Crazily beautiful Icelandic topography. I was sad to head to the airport, I definitely hope to pay a return visit to this amazing country.

Friday, 6 November 2009

Iceland Day 3 - Whale Watching

Ack, who am I kidding, my job is never going to let up sufficiently before the year is out to let me write the posts I'd like to share on the remainder of my trip to Iceland. I keep trying to make the time to squeeze in an update, but it's not happening. The worst of it is that I am on a global project so tomorrow morning I have a conference call first thing with the team in EMEA and then starting at 9pm I have 2 hours of calls with the team in Asia Pacific.

Take it from me, if anyone ever asks you if you want to work on a global project say no and run like hell. If I think too hard about it I want to hide under the covers, preferably with the hottie from digital strategy who sits a few rows away from me and brightens my day considerably every time he passes my desk en route to the printer. Is it wrong of me to wish him to be less environmentally conscious and to print his work out more often ;-)

Anyway, since I lack time to do a proper written update I decided I shall just try and post a few photos on the rest of the trip. Sunday was our 3rd full day in Reykjavik and we trundled down to the harbour and booked ourselves onto a 1pm whale watching tour. We had about an hour to kill before the boat left so we snapped a few photos....

These photogenic little boats are Hvalur whaling ships :-(

A view back to Reykjavik!!

Ooooh it was brass monkeys on the boat I can tell you. I was completely coveting a woman's toasty looking, and seemingly fleece lined, water proof pants. Oooooh I would have been snug as a bug in a rug in those. My top half was fine as I had on my thermals, t-shirt, cardigan, cardigan and coat, but I had been stupidly optimistic about two layers - thick tights and pants - being sufficient to keep the chill off my lower half. Still it was more than some of my fellow tourists were wearing. Some of them had bare skin exposed to the elements. Bare skin!!! Can you believe it? I got frostbite just looking at them. As soon as we were out on open water they were the first ones to take advantage of the complimentary and incredibly unflattering red and blue boiler suits. Not me, I made do with frequent trips inside and a whale punch - not as vile as it sounds, but hot chocolate laced with rum. Yum - to keep me warm. I have my style standards. They may be low, but they do exist.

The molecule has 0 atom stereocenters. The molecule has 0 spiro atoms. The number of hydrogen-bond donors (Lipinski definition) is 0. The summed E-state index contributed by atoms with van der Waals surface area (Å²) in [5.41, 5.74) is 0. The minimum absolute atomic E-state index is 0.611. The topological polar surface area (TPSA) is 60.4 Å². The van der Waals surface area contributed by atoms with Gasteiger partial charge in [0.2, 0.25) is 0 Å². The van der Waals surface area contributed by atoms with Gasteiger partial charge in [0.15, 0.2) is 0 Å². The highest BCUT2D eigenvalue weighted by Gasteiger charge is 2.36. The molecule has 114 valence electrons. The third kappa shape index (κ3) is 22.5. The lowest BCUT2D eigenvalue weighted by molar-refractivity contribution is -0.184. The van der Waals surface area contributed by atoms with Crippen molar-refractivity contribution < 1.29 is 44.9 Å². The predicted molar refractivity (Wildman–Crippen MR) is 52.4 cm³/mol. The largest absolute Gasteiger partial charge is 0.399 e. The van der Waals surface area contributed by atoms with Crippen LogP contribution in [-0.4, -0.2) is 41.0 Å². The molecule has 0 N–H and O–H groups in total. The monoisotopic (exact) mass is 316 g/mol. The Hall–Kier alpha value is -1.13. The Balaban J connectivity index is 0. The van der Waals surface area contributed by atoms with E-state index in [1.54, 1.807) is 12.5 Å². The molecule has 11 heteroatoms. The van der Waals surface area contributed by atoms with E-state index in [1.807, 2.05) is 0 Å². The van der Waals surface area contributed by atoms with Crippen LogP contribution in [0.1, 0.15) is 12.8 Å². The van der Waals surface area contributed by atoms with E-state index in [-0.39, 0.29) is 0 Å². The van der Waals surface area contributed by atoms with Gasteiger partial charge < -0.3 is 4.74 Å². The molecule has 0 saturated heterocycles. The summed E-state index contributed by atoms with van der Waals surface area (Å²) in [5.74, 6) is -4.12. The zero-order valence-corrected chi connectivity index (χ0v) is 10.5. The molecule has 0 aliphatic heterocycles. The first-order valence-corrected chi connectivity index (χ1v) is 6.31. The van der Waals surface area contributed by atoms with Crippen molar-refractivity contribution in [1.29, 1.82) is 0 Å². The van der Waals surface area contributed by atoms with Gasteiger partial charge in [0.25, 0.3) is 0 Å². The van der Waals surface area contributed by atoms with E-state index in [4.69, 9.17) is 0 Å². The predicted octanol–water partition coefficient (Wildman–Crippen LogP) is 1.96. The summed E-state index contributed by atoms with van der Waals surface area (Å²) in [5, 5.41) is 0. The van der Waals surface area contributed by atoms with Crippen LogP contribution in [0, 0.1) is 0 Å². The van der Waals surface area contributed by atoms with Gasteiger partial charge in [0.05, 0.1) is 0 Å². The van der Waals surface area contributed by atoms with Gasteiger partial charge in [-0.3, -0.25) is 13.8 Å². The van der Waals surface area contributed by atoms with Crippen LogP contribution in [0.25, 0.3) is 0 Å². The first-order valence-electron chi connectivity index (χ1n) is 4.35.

The tour was great anyway, but unfortunately I don't have many photos to share since the dolphins and Minke whales are very quick and the porpoises notoriously shy. Minke whales take several fast shallow dives before disappearing under water for up to 30-minutes at a time making them difficult to capture on camera, but we tried our best. "I'm staring so intently at the water for whales I think I see the northern lights" said Melissa. Ha ha!!

I did get this dolphin shot though and while it's hardly gonna make the cover of National Geographic I was pleased as punch at my lightening fast finger on the shutter.

I was less successful when it came to capturing the Minke whales and after a while I decided that staring at the water through a camera viewfinder trying to take a picture of the wildlife was no way to actually enjoy the experience I was having, so I gave up.

After two hours freezing to death on the boat we were chomping at the bit for some hot food and were very happy to see the fish shack was already open where Minke whale was upsettingly on the menu. I ordered lobster bisque while Melissa plumped for scallops. I've never been one for lobster finding it too tough, but the lobster (langoustines?) I've tasted in Iceland were melt in your mouth delicious.

We also tried Egils Maltextrakt mixed with Egils Appelsin - which according to the woman who served us is what Icelanders drink at Christmas. It's actually pretty tasty, although I was quite disappointed it lacked alcohol. The packaging certainly looks beer-like, but as the name suggests it's actually a malty drink. "Does it taste like Marmite or Bovril?" queried a fellow British tourist who was wondering about trying it himself. Um...neither because, those vile products are actually made of yeast extract, not malt you dozy bugger I almost said, but didn't. Honestly.